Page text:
When I was 6 years old, I got good and mad at my mother. I don’t even remember what I got angry about, but I kept quiet ― either that or she was intransigent on the issue. Whatever the case, I was stuck. So I waited until she and my father were out of the house for the evening, evaded the babysitter, sneaked into their room and raided Mom’s collection of wheat pennies. She had been collecting them for years and had gobs of them which she kept in a small, decorative wooden box in her dresser.
I didn’t want the pennies; I wanted to deprive her of them. So once I had them in my hands, I climbed up on top of the dresser, opened the bedroom window, and pitched them all out as hard as I could. They landed up in the hilly portion of our backyard, which was thick with birch trees.
Mom discovered my handiwork later that evening. Evidently, in my haste to get away from the crime scene, I left clues: a couple of pennies dropped on the sill, with the window still cracked, perhaps. Whatever those clues were, they led Mom into the backyard, where she searched the entire area on her hands and knees the following day.
Mom has often said that she recovered only a fraction of the pennies that day. If memory serves correctly, I denied responsibility for it. It was only after I reached adulthood that I owned up to it. Occasionally, Mom would talk about the incident, her lip curling up a bit. Somehow, it had really rankled her, especially since I had denied it for so long. There is something maddening about getting hit and not even being able to identify the perpetrator with certainty. I don’t know when I came clean about it, but it had to be at least 15 years after the incident.
Sometime after I acknowledged responsibility for the theft of the pennies, I made a decision: I was going to pay those pennies back no matter how long it took.
I have the impression that I haven’t reached my goal yet, even though I’ve been sending Mom wheat pennies for years. There aren’t as many of them in circulation as there used to be. I sometimes go a year or two without seeing a single one. But I got lucky a few years ago. As an unexpected outcome of the Great Recession, I found myself looking for a job in Portland, Oregon and finding nothing but frustration. I had just moved here from Anchorage, Alaska. I was resolute: no matter how easy it might be to return to Alaska and find work (Alaska’s resource-based economy is well insulated from conditions in the rest of the country), I had decided to make a go of it in Portland. I had a strong new spiritual family in Teen Challenge, and I wasn’t running home. My mind was made up.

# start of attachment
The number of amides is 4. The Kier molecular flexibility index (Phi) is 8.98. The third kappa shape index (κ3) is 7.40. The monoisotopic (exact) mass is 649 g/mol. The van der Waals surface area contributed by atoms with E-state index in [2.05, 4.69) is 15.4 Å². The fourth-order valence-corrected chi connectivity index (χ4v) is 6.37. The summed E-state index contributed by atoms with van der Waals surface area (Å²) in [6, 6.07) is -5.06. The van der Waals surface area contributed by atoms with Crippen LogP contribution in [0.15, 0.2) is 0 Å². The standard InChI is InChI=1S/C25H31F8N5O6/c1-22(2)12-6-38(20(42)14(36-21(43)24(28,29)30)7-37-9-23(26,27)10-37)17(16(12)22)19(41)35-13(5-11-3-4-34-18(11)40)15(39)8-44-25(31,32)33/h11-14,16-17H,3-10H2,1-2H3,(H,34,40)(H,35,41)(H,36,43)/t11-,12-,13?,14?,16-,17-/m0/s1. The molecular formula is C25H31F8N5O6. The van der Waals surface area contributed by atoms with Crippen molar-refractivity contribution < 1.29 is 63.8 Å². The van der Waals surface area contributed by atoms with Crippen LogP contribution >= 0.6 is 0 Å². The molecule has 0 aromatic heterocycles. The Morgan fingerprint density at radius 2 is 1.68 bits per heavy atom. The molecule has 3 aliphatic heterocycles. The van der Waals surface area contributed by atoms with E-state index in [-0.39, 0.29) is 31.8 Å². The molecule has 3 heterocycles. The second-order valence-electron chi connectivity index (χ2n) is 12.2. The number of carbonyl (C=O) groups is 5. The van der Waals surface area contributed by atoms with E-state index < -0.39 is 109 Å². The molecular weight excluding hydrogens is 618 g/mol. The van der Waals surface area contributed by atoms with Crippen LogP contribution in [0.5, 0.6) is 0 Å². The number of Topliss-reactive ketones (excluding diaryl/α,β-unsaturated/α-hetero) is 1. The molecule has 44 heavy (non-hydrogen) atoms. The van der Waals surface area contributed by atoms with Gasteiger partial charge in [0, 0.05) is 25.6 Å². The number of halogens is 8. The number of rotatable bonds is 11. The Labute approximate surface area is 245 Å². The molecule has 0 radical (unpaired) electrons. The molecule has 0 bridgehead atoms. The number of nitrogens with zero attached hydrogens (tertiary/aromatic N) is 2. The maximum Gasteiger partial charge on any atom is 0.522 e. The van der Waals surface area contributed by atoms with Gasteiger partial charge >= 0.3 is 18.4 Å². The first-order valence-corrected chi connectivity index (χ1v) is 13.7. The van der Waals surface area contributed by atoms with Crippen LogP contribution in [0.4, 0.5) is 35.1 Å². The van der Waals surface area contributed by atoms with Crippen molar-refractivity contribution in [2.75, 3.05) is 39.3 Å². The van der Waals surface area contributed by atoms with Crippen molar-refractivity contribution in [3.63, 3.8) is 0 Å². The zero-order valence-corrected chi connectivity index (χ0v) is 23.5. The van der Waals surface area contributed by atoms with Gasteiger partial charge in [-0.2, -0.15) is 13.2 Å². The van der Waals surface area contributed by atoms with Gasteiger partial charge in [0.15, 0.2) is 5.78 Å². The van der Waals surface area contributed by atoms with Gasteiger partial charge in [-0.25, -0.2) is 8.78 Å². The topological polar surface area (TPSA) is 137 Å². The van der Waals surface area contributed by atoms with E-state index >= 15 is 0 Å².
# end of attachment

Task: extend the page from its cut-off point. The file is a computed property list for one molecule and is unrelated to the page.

I wasn’t expecting the difficulty I met with. I had a college degree, a good disposition and a strong work history. For 15 years up in Alaska, I hadn’t had to break a sweat to find work. There had been times when I had snagged lucrative jobs over the phone. But now it seemed I couldn’t even get employers to acknowledge my existence.
Finally, after two months of searching, I got a job ― as a concession store clerk, of all things. I was hired to work the graveyard shift five nights a week at the Plaid Pantry on 21st and Powell Street. The job yielded some amazing experiences, about which I’ve written a few Muse articles. Many unexpected things came my way.
Especially wheat pennies.
Now that I was a cashier at a convenience store, all kinds of change went through my hands. I was careful to go through all my pennies every time I worked a shift. The wheat pennies (which Mom and I used to call “the one-cent ones”) rolled in. Every time I got one, I mailed it to Mom, who stayed in Alaska for another three years. It gave me a good reason to send her more regular letters, and she’s got a fair pile of them now.
I just mailed her another one last week, along with a greeting card. I enjoy sending snail mail to friends and family members, even if we live in the same town. Thanks to the Internet, it’s an ever-more powerful way to say, “I care.” No one sends snail mail anymore. But I do.
And besides, I still have to finish paying off my wheat penny debt.